Horror Favorites: Jaws (1975)

Jaws Book 1975 Cover
By Roger Kastel, via Wikimedia Commons

Selecting the film Jaws (1975) as one of my "horror favorites" is a bit weird for a couple of reasons. First, I usually don't think of it as a horror film. I know that sounds like a strange thing to say since it clearly is, but I've always thought of it more as a massively popular blockbuster of a film that just happened to have a few scary moments. Second, I didn't find Jaws to be particularly scary when I first saw it. It may be the only film that would make my list of horror favorites that didn't seriously scare me when I first saw it. When I watched it again recently, I enjoyed it as much as I always have, but can't say I found it scary, creepy, disturbing, or anything else I look for in a horror flick.

I think it is safe to say that Jaws is about nostalgia for me. I'm not sure how old I was when I saw it for the first time, but I'd guess 11 or 12. Not only was I an anxious kid, but I'd already developed a fear of being out on the open water. It was a vague fear that originated from a couple of bad experiences in early childhood. One involved breaking a few ribs and ending up in the water unable to breathe after a boat I was in flipped over. I couldn't have been older than 5 or 6 at the time, and it affected me profoundly well into my teens. The other happened not long after when some sort of plant got tangled around my leg while I was swimming and seemed to be pulling me under as I struggled to free myself. My fears at the time were more about drowning than any specific threats. Jaws gave me something else to fear.

That was the thing about Jaws: 11 or 12-year-old me didn't find it all that scary until the next time I found myself in the water. And no, it didn't matter that I was probably in a lake miles from the ocean. Every floating object was a fin, and I couldn't get the music out of my head. Anything that touched me from under the water was a shark. Images from the film that didn't seem like any big deal at the time suddenly came flooding back. And so, that delayed fear reaction earns Jaws a place on my list.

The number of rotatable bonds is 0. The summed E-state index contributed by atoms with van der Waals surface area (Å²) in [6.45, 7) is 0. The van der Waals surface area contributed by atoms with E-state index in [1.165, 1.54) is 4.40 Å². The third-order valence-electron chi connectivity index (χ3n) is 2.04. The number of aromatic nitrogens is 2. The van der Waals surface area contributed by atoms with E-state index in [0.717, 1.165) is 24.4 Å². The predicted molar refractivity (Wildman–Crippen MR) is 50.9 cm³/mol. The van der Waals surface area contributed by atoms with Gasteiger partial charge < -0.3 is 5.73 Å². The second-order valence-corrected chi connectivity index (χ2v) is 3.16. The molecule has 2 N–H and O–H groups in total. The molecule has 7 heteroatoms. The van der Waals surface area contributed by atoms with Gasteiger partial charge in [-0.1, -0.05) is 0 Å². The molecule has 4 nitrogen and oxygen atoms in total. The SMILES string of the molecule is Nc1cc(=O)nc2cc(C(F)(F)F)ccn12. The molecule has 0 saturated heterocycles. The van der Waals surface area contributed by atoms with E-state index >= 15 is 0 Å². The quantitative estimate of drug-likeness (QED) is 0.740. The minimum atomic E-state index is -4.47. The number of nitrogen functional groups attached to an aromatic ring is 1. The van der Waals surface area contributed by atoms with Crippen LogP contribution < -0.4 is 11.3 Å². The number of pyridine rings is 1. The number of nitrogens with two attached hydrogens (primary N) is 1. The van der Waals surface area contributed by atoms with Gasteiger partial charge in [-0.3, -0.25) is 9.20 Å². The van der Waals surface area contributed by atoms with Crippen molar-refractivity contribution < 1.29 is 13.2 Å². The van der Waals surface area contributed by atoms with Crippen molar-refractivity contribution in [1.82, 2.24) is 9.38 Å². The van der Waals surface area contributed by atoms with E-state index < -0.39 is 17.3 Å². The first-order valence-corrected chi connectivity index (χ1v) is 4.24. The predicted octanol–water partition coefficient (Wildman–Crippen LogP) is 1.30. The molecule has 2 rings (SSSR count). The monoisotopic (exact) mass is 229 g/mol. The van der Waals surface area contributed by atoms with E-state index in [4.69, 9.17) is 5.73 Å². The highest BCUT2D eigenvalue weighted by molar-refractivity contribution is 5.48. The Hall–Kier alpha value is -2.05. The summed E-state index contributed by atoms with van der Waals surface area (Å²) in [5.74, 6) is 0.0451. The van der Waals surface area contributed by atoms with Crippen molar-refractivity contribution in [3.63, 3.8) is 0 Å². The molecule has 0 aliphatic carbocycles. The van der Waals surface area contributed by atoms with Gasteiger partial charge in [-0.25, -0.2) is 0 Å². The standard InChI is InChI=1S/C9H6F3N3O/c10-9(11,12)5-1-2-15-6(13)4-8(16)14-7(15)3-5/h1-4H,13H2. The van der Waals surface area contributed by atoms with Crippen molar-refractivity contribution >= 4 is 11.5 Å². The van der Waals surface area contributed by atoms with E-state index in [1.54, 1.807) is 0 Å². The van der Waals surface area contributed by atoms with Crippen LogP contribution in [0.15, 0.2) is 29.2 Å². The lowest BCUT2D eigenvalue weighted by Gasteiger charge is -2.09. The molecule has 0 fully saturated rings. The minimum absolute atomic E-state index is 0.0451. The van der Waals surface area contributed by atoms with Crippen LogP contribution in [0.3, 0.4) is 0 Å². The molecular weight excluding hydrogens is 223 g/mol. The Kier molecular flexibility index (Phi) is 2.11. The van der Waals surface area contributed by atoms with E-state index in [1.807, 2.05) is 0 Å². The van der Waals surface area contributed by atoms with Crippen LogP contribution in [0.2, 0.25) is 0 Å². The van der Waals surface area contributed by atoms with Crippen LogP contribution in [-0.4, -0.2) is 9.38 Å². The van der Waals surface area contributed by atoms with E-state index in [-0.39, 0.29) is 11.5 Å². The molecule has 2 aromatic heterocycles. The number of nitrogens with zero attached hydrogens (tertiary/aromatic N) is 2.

I've always considered Jaws to be a great film, but there are many great horror films that I wouldn't put on my list of horror favorites. And yes, there are more than a few films I would not consider to be particularly good that would make my list. I think that is because my evaluations of horror films - or at least which I would consider among my favorites - are usually based on how they affected me. I've been thinking lately about why I like horror so much, and it is clear that my most of the films I consider my favorites impacted me in some way but not all in the same way.

With Jaws, the impact while watching it was simply that it was an excellent film that more than lived up to the hype surrounding it. I'd never seen anything like it, and it blew me away. I still enjoy it today. But the impact when I was in the water lasted for years. It didn't keep me out of the water, but it made going in the water far more exciting than it otherwise would have been.

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